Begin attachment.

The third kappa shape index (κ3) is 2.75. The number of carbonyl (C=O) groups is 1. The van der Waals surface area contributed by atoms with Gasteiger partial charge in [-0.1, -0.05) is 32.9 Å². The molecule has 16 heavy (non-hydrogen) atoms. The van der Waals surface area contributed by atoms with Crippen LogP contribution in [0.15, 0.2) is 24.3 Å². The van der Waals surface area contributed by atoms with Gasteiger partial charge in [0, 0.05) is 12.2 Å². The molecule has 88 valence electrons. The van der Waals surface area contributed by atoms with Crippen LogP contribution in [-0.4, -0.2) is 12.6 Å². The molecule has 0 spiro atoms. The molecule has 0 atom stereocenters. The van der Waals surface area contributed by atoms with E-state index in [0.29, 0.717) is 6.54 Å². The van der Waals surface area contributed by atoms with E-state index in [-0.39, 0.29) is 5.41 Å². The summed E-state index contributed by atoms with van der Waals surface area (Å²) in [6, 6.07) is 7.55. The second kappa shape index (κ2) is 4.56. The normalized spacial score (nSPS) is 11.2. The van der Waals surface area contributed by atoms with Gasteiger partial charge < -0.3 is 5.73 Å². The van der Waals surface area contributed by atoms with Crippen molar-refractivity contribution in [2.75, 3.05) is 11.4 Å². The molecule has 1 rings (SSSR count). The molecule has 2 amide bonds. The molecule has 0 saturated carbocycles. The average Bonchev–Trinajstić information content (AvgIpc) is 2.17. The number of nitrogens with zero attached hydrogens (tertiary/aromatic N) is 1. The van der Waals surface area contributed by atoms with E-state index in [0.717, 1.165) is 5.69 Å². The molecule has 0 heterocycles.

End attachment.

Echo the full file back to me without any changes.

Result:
The third kappa shape index (κ3) is 2.75. The number of carbonyl (C=O) groups is 1. The van der Waals surface area contributed by atoms with Gasteiger partial charge in [-0.1, -0.05) is 32.9 Å². The molecule has 16 heavy (non-hydrogen) atoms. The van der Waals surface area contributed by atoms with Crippen LogP contribution in [0.15, 0.2) is 24.3 Å². The van der Waals surface area contributed by atoms with Gasteiger partial charge in [0, 0.05) is 12.2 Å². The molecule has 88 valence electrons. The van der Waals surface area contributed by atoms with Crippen LogP contribution in [-0.4, -0.2) is 12.6 Å². The molecule has 0 spiro atoms. The molecule has 0 atom stereocenters. The van der Waals surface area contributed by atoms with E-state index in [0.29, 0.717) is 6.54 Å². The van der Waals surface area contributed by atoms with E-state index in [-0.39, 0.29) is 5.41 Å². The summed E-state index contributed by atoms with van der Waals surface area (Å²) in [6, 6.07) is 7.55. The second kappa shape index (κ2) is 4.56. The normalized spacial score (nSPS) is 11.2. The van der Waals surface area contributed by atoms with Gasteiger partial charge < -0.3 is 5.73 Å². The van der Waals surface area contributed by atoms with Crippen molar-refractivity contribution in [2.75, 3.05) is 11.4 Å². The molecule has 1 rings (SSSR count). The molecule has 2 amide bonds. The molecule has 0 saturated carbocycles. The average Bonchev–Trinajstić information content (AvgIpc) is 2.17. The number of nitrogens with zero attached hydrogens (tertiary/aromatic N) is 1. The van der Waals surface area contributed by atoms with E-state index in [0.717, 1.165) is 5.69 Å². The molecule has 0 heterocycles.